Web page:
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Grins of a Solar Empire

This'll make you feel all fuzzy-warm inside. Sins Of A Solar Empire, Stardock's mighty, but somewhat under-the-radar, space RTS, was the second-best selling PC game in February, according to omni-analysts NPD.

Yeah, we already knew it was doing well. Nonetheless, it looks really strange in there, coolly trumping all yer chart-mainstay Warcrafts and Simses and Orange Boxes - it's like seeing Art Brut on Top of the Pops.

Stardock reckon that's only half the story, as NPD doesn't include digital downloads - which constitute "most sales of Sins of a Solar Empire thus far", apparently - nor does it include copies bought in Walmart. "Unofficial tallies we've received internally put Sins at #1," they say. Good work, those men.

As well as big-money-happy-fun-time, it's a huge, phlegmy spit in the eye of the piracy-is-killing-PC-gaming camp, as this is a game that famously ships with absolutely zero copy protection. Of course, Stardock CEO Brad Wardell pre-emptively suggested why he thinks Sins has proved so successful despite/because of this (and also despite minimal media coverage) in a lengthy, fascinating blog post last week (you've probably also already read our Kieron's follow-up thoughts on it.)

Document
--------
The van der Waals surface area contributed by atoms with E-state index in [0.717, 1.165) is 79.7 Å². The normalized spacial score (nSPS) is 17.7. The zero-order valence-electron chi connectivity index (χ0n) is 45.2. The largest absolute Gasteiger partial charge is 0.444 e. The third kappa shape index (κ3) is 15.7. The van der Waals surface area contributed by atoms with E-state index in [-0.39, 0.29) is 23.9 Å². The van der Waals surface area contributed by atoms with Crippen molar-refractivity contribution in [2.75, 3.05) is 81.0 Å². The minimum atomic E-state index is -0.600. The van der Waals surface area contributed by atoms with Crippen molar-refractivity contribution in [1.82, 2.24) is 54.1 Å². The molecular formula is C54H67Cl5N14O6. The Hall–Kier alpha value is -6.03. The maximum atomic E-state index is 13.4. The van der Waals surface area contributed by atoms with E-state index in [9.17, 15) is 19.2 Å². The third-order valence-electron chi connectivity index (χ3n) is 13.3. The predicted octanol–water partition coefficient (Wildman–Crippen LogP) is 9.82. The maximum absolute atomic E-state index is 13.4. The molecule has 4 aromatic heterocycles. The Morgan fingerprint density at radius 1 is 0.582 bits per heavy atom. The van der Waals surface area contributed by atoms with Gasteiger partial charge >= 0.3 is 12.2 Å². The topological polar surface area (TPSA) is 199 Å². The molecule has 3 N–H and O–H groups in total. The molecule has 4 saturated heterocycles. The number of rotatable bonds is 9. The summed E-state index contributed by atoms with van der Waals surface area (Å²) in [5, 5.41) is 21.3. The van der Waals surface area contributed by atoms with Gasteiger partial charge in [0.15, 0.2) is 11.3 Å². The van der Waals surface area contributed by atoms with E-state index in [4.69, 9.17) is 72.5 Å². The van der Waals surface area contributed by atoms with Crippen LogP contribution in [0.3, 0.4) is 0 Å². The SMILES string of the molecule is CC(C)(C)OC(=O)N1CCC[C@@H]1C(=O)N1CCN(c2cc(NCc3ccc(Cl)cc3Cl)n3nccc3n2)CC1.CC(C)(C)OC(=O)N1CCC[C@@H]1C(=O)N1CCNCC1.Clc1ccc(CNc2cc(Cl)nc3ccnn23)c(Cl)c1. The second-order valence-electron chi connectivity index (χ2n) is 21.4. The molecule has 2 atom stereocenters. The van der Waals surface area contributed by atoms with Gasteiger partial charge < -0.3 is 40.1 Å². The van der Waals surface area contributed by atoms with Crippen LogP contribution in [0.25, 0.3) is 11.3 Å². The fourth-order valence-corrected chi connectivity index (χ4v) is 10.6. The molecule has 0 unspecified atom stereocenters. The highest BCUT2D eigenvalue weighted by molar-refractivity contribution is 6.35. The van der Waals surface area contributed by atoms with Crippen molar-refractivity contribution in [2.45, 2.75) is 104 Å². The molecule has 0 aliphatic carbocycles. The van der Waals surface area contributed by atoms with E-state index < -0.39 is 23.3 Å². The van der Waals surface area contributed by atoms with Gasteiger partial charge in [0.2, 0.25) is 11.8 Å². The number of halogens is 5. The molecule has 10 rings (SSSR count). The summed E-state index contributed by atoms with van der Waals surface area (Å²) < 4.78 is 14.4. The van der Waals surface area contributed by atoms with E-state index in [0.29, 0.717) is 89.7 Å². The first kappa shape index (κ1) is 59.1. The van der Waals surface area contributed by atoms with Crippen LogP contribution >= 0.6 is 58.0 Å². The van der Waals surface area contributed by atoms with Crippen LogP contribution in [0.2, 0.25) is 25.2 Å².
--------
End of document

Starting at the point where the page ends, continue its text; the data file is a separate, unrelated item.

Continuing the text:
It's fascinating to see Wardell's business theories (in short, 'know your audience') apparently play out exactly as he planned. The question is, will other parts of the games industry now sit up and take notice? Or does their tried-and-tested tactic of Cool-Looking Men With Guns remain too safe a money-spinner, no matter that the audience interested in such titles seems more piracy-prone than the carefully-targeted customer base for a complicated strategy game? Indeed, taking a quick gander at A Leading Torrent site, about 500 people are currently leeching Sins, while around 2000 are grabbing Call of Duty 4, NPD's official February number 1 (but unofficial number 2, if Stardock's estimates are correct). Interesting times.

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Alec Meer avatar

Alec Meer


Ancient co-founder of RPS. Long gone. Now mostly writes for rather than about video games.